The human papillomavirus (HPV) 9-valent, recombinant vaccine (Gardasil™9) helps protect young adults (males and females) against anogenital cancers and genital warts caused by certain HPV genotypes (ref. Gardasil™9 insert). This vaccine is administered intramuscularly (IM). The aim of this study was to determine preclinically whether intradermal (ID) vaccination with an unadjuvanted 9-valent recombinant HPV vaccine using a first-generation ID delivery device, the Nanopatch™, could enhance vaccine immunogenicity compared with the traditional ID route (Mantoux technique). IM injection of HPV VLPs formulated with Merck & Co., Inc., Kenilworth, NJ, USA Alum Adjuvant (MAA) were included in the rhesus study for comparison. The Nanopatch™ prototype contains a high-density array comprised of 10,000 microprojections/cm2, each 250 μm long. It was hypothesized the higher density array with shallower ID delivery may be superior to the Mantoux technique. To test this hypothesis, HPV VLPs without adjuvant were coated on the Nanopatch™, stability of the Nanopatch™ with unadjuvanted HPV VLPs were evaluated under accelerated conditions, skin delivery was verified using radiolabelled VLPs or FluoSpheres®, and the immune response and skin site reaction with the Nanopatch™ was evaluated in rhesus macaques. The immune response induced by Nanopatch™ administration, measured as HPV-specific binding antibodies, was similar to that induced using the Mantoux technique. It was also observed that a lower dose of unadjuvanted HPV VLPs delivered with the first-generation Nanopatch™ and applicator or Mantoux technique resulted in an immune response that was significantly lower compared to a higher-dose of alum adjuvanted HPV VLPs delivered IM in rhesus macaques. The study also indicated unadjuvanted HPV VLPs could be delivered with the first-generation Nanopatch™ and applicator to the skin in 15s with a transfer efficiency of approximately 20%. This study is the first demonstration of patch administration in non-human primates with a vaccine composed of HPV VLPs.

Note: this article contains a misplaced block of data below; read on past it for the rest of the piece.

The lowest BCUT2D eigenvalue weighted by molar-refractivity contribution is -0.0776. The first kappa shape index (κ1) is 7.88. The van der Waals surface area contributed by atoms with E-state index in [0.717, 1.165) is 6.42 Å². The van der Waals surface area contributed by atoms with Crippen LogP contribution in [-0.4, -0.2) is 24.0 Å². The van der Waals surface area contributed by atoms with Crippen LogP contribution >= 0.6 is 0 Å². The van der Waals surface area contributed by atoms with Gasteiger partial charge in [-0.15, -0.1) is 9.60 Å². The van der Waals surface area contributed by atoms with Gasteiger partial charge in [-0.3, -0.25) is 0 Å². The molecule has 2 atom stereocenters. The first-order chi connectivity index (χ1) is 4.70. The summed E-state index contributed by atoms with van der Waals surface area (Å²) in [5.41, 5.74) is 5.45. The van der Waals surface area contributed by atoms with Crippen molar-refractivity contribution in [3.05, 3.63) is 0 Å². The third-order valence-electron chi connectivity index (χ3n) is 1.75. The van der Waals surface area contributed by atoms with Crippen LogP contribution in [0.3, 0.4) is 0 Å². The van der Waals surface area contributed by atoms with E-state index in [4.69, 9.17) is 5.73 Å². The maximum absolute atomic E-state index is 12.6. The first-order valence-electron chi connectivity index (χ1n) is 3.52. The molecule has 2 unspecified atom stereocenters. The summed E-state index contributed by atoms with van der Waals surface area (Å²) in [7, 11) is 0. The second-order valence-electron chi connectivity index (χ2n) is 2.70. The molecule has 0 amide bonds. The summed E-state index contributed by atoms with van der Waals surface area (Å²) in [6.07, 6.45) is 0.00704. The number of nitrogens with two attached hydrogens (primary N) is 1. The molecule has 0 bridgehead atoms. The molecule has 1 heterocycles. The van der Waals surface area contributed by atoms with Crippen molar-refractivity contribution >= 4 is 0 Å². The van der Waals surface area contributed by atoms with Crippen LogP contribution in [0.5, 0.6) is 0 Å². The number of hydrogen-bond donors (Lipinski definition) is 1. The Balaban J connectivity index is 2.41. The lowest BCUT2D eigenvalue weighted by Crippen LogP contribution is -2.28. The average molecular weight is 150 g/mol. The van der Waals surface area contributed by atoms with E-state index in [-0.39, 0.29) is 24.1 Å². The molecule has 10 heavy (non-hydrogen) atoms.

|Early online date||20 Jun 2019|
|Publication status||Published - 9 Aug 2019|
- Micro array patch
- Virus-like particles
ASJC Scopus subject areas
- Molecular Medicine
- Immunology and Microbiology(all)
- Public Health, Environmental and Occupational Health
- Infectious Diseases
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- School of Engineering & Physical Sciences - Associate Professor
- School of Engineering & Physical Sciences, Institute of Mechanical, Process & Energy Engineering - Associate Professor
Person: Academic (Research & Teaching)